Advice On Gardening With a Bad Back and Avoiding Back PainĀ 

  • Author: Daniel Patrick
  • Published: August 29, 2022

Gardening with back pain can be an unpleasant experience. It can be a downright awful one if the problem is bad enough. Thankfully, there are steps you can take to garden effectively while minimizing the pain and preventing your back problems from worsening.

While it might be too late for some of you reading this, there are also precautions you can take to avoid getting a bad back from gardening in the first place. I strongly recommend you take these precautions even if you’re young and healthy right now. If you garden regularly and aren’t careful, you WILL suffer back problems eventually.

Here’s my best advice for gardening with a bad back and preventing back pain.

Always Stretch Before Working in the Garden

Warming up is an excellent defense against existing back pain and your best chance of preventing back problems further down the road. I strongly recommend that you ALWAYS stretch before gardening.

Just a few minutes with the right exercises will warm up all your muscles and prepare them for active work. You’ll also increase blood flow to targeted areas, helping to reduce inflammation and pain.

I recommend doing full-body warmups. Your back might be your primary concern, but it’s also good to stretch other parts of your body such as your hips, arms, and shoulders.

Here’s a relatively easy full-body stretching routine that takes just five minutes.

There are also some additional exercises for back pain specifically that I recommend.

Knee-to-Chest Stretch

A knee-to-chest stretch is a great exercise to help gardeners with a bad back. You’re likely to feel relief from any back pain almost instantly and you should see a positive long-term effect on your body. You’ll need to lie down for this one.

Sitting Pelvic Tilt

Another simple exercise that can do miracles for you is the sitting pelvic tilt. It will warm up your back effectively, strengthen your muscles, and is especially good for relieving pain in the lower back.

Even people with limited mobility can perform this one, and here’s the proper way to do it.

Child’s Pose

You might be familiar with this one if you have any yoga experience. The child’s pose is good for relaxing as well as stretching. It’s great for gardeners with back pain and is another excellent choice for those with mobility issues.

There’s not a lot of effort needed for the child’s pose, either. The following video will teach you how to perform it.

More Stretching Exercises for Your Back

The exercises mentioned so far are among the best you can do. However, there are also plenty of other options for stretching your back. The following guide has some helpful advice for finding a solution that works for you.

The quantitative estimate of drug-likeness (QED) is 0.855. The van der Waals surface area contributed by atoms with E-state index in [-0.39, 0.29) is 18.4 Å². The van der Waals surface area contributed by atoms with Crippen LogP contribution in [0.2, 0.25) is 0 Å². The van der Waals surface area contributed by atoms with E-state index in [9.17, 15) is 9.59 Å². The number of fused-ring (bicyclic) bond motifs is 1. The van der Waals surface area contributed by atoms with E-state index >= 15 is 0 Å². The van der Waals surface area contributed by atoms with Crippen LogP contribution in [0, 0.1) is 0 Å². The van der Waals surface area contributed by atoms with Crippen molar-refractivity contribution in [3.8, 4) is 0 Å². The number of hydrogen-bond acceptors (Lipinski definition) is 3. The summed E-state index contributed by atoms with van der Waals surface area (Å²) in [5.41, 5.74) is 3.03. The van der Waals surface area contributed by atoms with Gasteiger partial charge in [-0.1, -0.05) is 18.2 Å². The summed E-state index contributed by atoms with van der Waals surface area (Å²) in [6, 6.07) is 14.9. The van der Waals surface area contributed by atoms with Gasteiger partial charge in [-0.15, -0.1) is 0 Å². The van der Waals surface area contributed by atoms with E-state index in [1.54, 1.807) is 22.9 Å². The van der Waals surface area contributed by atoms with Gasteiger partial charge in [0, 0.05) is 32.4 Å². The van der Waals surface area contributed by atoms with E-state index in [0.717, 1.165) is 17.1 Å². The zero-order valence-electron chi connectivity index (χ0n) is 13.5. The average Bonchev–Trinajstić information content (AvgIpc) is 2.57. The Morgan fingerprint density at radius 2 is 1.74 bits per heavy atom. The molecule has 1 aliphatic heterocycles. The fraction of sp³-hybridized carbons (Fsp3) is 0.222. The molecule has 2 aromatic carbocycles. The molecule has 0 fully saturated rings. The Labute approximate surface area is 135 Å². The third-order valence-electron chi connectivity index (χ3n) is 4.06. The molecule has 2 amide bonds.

Once you’ve settled on some stretching exercises, ensure you do them at the start of every gardening session. I recommend incorporating them into a daily routine for the best effect, even when you’re not gardening. Stretching every day can do wonders for your body in the long run.

Use Proper Techniques When Lifting

I never knew about proper lifting techniques when I was younger. I probably would have ignored them even if I did. Like many people, I was guilty of underestimating the importance of lifting correctly. 

Regular lifting and lifting heavy items are among the most common causes of back injuries. Both are frequently required when gardening, so proper lifting is vital in helping to avoid future problems. 

The following video shows the correct techniques to use.

The key takeaways are that you should bend at your knees and use your leg muscles to lift. Keeping objects close to your body and avoiding bending at the waist put less pressure on your back.

Listen to Your Body

My first couple of tips for gardening with back pain focused on your body. There are also some mental issues to consider, notably that you must learn to listen to what your body is telling you. If you consistently ignore signals from your body, you are bound to suffer at some point. 

It’s not uncommon to want to finish a set of tasks before you stop a gardening session. While it’s good to set yourself targets and try to reach them, looking after yourself is more important. You’ll end up being more productive in the long run.

Most gardening tasks can wait another day or two if necessary. There’s no need to kill yourself to cross them off the list. It’s always best to stop when you start to tire or feel any aches and pains, as that’s when you’re at the most significant risk of injury.

Take Frequent Breaks